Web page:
The afternoon session was "Quality Assurance in PHP Projects" with Sebastian Bergmann. I've been fiddling with PHPUnit for a little while, and the talk gave me several things I want to research a bit more when I have time:

  • the --testdox option

  • the @group phpdoc tag

  • xUnit Test Patterns, a language-agnostic book about software testing

  • the DbUnit feature

  • using sqlite for testing DB stuff

  • using the dataProvider feature for throwing a large stack of specific test data at the code

Sebastian also talked a lot about mocks and stubs and such, but that's still a bit over my head. But we got to see the --ansi feature of the shiny new v3.3.0 (which he just released this morning).

The eee pc had good moments and bad. This convention center did a pretty poor job of providing power outlets (people were sitting up front so that they could plug into surge suppressors for the sound systems, and others even pried some metal plates off the floor to get at electrical outlets), so I was on battery all morning (I scored an outlet in the afternoon). The eee pc battery held, but perhaps only because I dimmed the screen and turned off the wireless. But I'm still happy with it--it's light enough that I don't feel tired or sore at the end of the day. And although I make more mistakes than usual on the little keyboard, it's plenty good enough for note-taking.

Sunday at/before ZendCon

I'm at ZendCon this week. I flew in to San Jose airport yesterday and got the hotel shuttle to the hotel (which is in Santa Clara). I got in pretty early (around 10AM local time), but my room was already ready, so I got to go straight in.

A bit later I took the hotel shuttle to the Santa Clara Convention Center, which is where the conference is being held. Conference check-in only took a few minutes (I gave them my name, and they gave me my conference packet), so I had the rest of the afternoon play.

I had the hotel shuttle take me to the local CalTrain station, and I took that into San Francisco. I was wanting to go to Pier 39 (a touristy shopping area with Bay cruises and an aquarium), but I had a terrible time finding the right bus. The nice woman who answered the Pier 39 phone number told me to take the 9x bus. As far as I can tell, that particular bus runs approximately once every two weeks. I only ever saw one 9x bus, and it was going the wrong way. I almost gave up a couple of times and just took the train back early.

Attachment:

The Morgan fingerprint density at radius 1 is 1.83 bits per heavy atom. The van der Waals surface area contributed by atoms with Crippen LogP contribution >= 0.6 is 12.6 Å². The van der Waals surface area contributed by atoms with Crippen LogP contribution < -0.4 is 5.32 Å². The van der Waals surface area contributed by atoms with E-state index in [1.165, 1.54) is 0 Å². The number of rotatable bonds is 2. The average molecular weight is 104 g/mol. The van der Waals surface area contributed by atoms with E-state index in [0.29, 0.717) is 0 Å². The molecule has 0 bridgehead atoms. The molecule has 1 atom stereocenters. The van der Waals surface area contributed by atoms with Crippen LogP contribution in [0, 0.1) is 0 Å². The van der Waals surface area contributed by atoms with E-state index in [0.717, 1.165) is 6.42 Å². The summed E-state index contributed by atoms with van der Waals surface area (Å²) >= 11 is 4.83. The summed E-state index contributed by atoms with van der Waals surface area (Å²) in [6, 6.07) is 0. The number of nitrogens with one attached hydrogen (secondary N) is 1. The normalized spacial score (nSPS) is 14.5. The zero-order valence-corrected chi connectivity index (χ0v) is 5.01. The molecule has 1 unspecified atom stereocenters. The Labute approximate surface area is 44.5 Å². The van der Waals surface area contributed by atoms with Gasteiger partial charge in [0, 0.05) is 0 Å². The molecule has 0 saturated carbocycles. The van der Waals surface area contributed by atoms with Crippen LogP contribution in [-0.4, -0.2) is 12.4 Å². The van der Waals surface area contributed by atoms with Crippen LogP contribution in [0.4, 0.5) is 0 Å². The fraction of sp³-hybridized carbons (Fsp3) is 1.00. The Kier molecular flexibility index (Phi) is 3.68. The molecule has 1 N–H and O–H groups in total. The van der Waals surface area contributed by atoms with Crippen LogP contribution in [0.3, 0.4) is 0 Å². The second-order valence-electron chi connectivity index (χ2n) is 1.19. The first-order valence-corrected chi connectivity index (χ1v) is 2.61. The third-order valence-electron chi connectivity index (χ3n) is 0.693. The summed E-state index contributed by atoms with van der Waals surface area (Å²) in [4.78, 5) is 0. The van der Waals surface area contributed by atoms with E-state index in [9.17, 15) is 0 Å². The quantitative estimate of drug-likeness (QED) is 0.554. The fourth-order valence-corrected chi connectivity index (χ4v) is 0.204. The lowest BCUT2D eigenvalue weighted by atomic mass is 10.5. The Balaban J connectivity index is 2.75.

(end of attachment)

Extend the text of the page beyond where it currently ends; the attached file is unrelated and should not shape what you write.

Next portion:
I eventually got to Pier 39 (I caught the 10 bus, which runs fairly regularly, and which got me to within a block of the pier), but I didn't have much time there (I needed to get back to the train station by 7PM for the return to Santa Clara). But the pier offers a nice view of the Bay, and I took several pictures. I could see Alcatraz Island, and there was a neat view of the Golden Gate Bridge in the distance. Some of the other shorelines were wrapped in a neat fog, and seeing the sea lions was cool.

I got back to the hotel and had some dinner in the hotel restaurant. By then I was pretty tired (I didn't sleep much the night before, and the time change added an extra two hours to the day), so I turned in a bit early.



08 September 2008

Robocop vs. Terminator

Topless Robot had a post a couple of days ago about a fan mashup on youtube called Robocop vs. Terminator. Mindless fun.

07 September 2008

eee pc

I got an Asus eee pc (model 900) the other day (I ordered it through buy.com). I'm going to a conference next week (zendcon), and I didn't want to lug around my laptop (it gets pretty heavy after a few hours). I didn't need much--something with a Web browser, an ssh client, something to pull images off of my camera (a Kodak Easyshare v1003), and a text editor for taking notes. The eee pc fits that nicely, and it only weighs about 2.5 pounds.

It's got an 8" screen which I'm finding to be perfectly readable. The keyboard is pretty small, but I'm getting used to it (I'm posting this from the eee pc).

It has an SD/MMC card reader, 3 USB 2.0 ports, and built-in wireless (802.11 g/b). It has 1GB of RAM and a 20GB solid-state hard drive (the thing boots to the login prompt in about 30 seconds). It even has an integrated 1.3Mpixel Web cam.

I'm finding the eeeuser wiki to be very helpful (especially a post about getting gwenview to import photos from my camera).

One little wrinkle I experienced was that the wireless adapter was inadvertently disabled, and it took me a little while to figure out what had happened. The eee pc typically recovers well from going to standby mode, but once when I tried to resume, the screen looked like static and I couldn't get it to do anything. I had to hold down the power button and reboot. When it came back, it refused to join my wireless network. I finally figured out (with the help of the diagnostic tools) that the wireless adapter had been disabled (dunno if I accidentally did that, or if it was a fluke). Anyway, holding down the special function key ("Fn" in the lower left) and hitting F2 toggles the adapter, and I was back in business.